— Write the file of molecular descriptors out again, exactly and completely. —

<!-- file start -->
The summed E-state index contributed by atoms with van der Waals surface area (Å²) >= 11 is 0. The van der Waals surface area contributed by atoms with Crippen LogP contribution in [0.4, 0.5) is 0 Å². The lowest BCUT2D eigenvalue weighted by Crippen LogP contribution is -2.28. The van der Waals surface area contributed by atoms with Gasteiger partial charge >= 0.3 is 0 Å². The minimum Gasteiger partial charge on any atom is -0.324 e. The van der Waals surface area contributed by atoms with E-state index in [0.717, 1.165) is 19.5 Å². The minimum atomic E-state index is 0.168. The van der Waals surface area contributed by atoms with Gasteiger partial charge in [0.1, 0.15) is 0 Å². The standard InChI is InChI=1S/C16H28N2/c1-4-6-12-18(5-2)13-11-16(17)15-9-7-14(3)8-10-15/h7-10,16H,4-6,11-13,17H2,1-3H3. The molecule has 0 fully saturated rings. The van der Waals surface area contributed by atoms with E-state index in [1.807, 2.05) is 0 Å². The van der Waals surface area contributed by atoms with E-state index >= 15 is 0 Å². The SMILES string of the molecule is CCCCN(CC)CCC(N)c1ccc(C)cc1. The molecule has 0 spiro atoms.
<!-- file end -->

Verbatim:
The summed E-state index contributed by atoms with van der Waals surface area (Å²) >= 11 is 0. The van der Waals surface area contributed by atoms with Crippen LogP contribution in [0.4, 0.5) is 0 Å². The lowest BCUT2D eigenvalue weighted by Crippen LogP contribution is -2.28. The van der Waals surface area contributed by atoms with Gasteiger partial charge >= 0.3 is 0 Å². The minimum Gasteiger partial charge on any atom is -0.324 e. The van der Waals surface area contributed by atoms with E-state index in [0.717, 1.165) is 19.5 Å². The minimum atomic E-state index is 0.168. The van der Waals surface area contributed by atoms with Gasteiger partial charge in [0.1, 0.15) is 0 Å². The standard InChI is InChI=1S/C16H28N2/c1-4-6-12-18(5-2)13-11-16(17)15-9-7-14(3)8-10-15/h7-10,16H,4-6,11-13,17H2,1-3H3. The molecule has 0 fully saturated rings. The van der Waals surface area contributed by atoms with E-state index in [1.807, 2.05) is 0 Å². The van der Waals surface area contributed by atoms with E-state index >= 15 is 0 Å². The SMILES string of the molecule is CCCCN(CC)CCC(N)c1ccc(C)cc1. The molecule has 0 spiro atoms.